If you want to see Asia’s very own big leagues in League of Legends duke it out to be the SEA equivalent of SKT or Royal Never Give Up, you’ll want to stick around for this. The folks at Riot Games, Garena, and FunPlus Esports will be hosting the League of Legends Southeast Asia Tournament (LST) 2019 to determine the best of the best in the MOBA circuit.

The countries involved will be Singapore, Malaysia, Thailand, Indonesia, and the Philippines. Vietnam isn’t there because it has its own official Riot Games-sanctioned league. They’re ahead of the curve here.

The tournament will have a Spring and Summer tournament, with each of them featuring four stages: Online Ranked, National Qualifiers, National Minors, and SEA Tour Major. Let’s break it down:

Online Ranked

  • It’s open registration for all Southeast Asian teams.
  • Each team gains as much MMR point from 2nd March to 8th of March. That’s happening right now, FYI. Register at lolseatour.com
  • The top teams from each nation will move on to National Qualifiers

National Qualifiers

  • This tournament will have 16 teams; they’re either invited or the top teams from the ranked qualifiers.
  • These will be best-of-one matches.
  • The top 4 teams from each nation will advance.

National Minors

  • This fight will feature the top 4 teams from each nation.
  • The teams are seeded based on previous stage performances.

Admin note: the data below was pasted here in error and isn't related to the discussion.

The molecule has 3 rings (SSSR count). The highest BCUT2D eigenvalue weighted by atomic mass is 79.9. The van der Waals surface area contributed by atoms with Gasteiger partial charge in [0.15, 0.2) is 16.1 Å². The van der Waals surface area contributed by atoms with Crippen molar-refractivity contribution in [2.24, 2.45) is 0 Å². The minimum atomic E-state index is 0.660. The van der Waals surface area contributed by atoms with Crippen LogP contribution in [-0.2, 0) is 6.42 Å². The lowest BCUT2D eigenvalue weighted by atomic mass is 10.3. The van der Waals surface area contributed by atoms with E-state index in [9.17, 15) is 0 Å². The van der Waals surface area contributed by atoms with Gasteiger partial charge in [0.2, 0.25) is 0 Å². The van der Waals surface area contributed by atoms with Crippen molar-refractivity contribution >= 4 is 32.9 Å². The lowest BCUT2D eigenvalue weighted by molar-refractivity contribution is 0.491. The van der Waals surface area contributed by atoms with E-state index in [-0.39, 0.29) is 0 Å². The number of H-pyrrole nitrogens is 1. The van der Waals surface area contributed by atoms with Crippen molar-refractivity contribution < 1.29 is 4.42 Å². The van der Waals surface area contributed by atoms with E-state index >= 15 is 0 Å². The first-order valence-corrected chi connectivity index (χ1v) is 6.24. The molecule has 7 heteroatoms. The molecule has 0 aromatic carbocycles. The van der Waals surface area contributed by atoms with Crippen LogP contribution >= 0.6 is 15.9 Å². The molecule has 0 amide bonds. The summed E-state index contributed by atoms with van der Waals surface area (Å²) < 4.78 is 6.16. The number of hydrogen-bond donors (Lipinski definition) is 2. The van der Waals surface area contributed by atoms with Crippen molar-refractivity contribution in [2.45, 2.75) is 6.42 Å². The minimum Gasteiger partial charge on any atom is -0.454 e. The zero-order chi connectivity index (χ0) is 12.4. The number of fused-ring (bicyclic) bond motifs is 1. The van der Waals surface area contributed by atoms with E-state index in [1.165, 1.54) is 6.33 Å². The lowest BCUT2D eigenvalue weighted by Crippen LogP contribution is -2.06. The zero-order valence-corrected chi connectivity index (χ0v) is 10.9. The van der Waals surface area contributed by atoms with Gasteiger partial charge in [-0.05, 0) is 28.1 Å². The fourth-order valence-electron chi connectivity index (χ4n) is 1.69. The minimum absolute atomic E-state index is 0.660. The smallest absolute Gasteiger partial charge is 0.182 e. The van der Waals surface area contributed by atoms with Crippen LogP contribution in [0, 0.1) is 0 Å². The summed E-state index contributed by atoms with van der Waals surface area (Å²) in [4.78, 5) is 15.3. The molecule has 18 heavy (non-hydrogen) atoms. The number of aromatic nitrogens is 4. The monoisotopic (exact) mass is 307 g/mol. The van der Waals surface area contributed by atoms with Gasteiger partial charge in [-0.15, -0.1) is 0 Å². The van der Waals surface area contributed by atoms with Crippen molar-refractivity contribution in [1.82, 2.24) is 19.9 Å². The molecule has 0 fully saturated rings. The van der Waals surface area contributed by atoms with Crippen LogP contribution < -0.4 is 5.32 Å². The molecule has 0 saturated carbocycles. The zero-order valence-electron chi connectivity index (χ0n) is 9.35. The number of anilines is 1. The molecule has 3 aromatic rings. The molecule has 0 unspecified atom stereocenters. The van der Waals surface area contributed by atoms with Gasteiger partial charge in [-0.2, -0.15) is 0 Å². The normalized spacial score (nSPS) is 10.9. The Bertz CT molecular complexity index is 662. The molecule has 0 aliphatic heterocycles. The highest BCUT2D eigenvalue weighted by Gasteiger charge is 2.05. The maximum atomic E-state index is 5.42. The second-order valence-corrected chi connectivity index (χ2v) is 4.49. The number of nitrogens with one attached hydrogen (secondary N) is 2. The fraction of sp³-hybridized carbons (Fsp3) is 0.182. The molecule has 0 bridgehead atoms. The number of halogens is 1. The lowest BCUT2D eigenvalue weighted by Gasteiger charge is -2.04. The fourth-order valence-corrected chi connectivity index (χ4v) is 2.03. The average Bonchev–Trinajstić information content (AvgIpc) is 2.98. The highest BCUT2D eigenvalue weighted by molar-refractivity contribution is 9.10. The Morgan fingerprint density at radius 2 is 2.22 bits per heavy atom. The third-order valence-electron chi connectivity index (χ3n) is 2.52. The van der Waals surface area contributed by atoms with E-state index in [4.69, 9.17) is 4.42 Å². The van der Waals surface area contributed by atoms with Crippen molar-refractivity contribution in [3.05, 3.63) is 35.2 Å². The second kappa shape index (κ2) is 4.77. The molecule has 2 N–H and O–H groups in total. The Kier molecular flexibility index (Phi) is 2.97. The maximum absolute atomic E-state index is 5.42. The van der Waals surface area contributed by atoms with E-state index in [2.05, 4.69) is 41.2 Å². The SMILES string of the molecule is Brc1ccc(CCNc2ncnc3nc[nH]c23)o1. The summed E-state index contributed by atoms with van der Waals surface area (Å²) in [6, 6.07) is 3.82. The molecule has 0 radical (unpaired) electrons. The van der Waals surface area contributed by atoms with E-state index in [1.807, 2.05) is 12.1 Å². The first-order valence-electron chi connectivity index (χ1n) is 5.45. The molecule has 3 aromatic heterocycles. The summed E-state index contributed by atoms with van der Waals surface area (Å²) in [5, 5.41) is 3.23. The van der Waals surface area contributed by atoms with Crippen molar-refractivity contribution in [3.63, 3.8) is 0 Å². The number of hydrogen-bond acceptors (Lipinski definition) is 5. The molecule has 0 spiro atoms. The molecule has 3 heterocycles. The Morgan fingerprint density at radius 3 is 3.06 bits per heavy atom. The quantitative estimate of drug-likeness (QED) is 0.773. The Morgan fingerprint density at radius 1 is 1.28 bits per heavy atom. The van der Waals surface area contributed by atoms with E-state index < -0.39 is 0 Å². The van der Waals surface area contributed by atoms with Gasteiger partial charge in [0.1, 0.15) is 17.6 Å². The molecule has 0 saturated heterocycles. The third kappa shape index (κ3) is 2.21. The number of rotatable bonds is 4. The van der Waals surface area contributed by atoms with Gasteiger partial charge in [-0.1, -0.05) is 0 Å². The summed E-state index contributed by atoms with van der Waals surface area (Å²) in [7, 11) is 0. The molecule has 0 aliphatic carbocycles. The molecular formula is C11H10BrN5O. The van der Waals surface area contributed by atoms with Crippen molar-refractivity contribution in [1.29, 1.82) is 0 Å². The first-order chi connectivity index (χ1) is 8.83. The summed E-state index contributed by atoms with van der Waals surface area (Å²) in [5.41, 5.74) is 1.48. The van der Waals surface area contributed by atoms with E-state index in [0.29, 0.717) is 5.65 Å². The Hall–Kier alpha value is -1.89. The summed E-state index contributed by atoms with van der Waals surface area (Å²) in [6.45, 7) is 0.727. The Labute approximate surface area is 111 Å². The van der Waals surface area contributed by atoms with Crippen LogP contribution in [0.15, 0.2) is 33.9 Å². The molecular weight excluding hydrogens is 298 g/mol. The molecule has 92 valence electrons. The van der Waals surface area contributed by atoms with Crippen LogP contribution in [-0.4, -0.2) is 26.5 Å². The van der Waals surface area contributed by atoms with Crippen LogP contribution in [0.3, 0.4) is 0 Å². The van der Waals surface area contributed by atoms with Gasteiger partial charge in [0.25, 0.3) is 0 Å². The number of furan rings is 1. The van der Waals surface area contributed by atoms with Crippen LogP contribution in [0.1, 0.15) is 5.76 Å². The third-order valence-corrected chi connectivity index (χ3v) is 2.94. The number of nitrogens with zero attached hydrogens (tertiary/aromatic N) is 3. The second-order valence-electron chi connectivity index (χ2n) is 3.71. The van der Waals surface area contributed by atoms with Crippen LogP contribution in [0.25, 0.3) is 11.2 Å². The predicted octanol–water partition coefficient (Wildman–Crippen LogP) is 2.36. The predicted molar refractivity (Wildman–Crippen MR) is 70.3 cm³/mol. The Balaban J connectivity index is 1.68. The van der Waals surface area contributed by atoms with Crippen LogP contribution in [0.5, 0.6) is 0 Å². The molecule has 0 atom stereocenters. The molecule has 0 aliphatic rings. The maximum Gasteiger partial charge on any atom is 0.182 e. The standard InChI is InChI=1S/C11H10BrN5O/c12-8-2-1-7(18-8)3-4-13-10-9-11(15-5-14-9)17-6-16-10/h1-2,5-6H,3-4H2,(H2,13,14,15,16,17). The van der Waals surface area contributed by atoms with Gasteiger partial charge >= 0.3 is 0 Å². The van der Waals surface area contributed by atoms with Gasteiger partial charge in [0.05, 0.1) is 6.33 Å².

• This will be on a single elimination bracket with best of 3 matches per fight.
  • The winning team will advance to SEA Tour Major

SEA Tour Major

  • The last fight will feature the top team from The Philippines, Thailand, Indonesia, and Singapore/Malaysia, as well as other qualifying top teams from the region.
  • This will be on a single elimination bracket with a best of 3 format for the semis. The Grand Finals will have a best of 5 set.
  • The winner of the tournament will be the SEA Tour Spring champion and earn a slot at the Mid Season Invitational Play Ins; that’s quite a big deal in the LoL esports circuit since they’ll be fighting teams from South Korea and China.

So the Spring portion is sorted, but what about the Summer bit? Well, the organizers said that the seeding from Spring will affect the Summer seedings. So if you did well in Spring but didn’t win, you’ll be placed fairly in the Summer brackets.

Oh, and if you’re wondering about casters, Riot Games and company will be placing priority on community casters within the region. The tournaments will have a secondary stream with recognized amateur casters doing their shoutcasting work. Looks like things are looking up for LoL esports in the Southeast Asian region.


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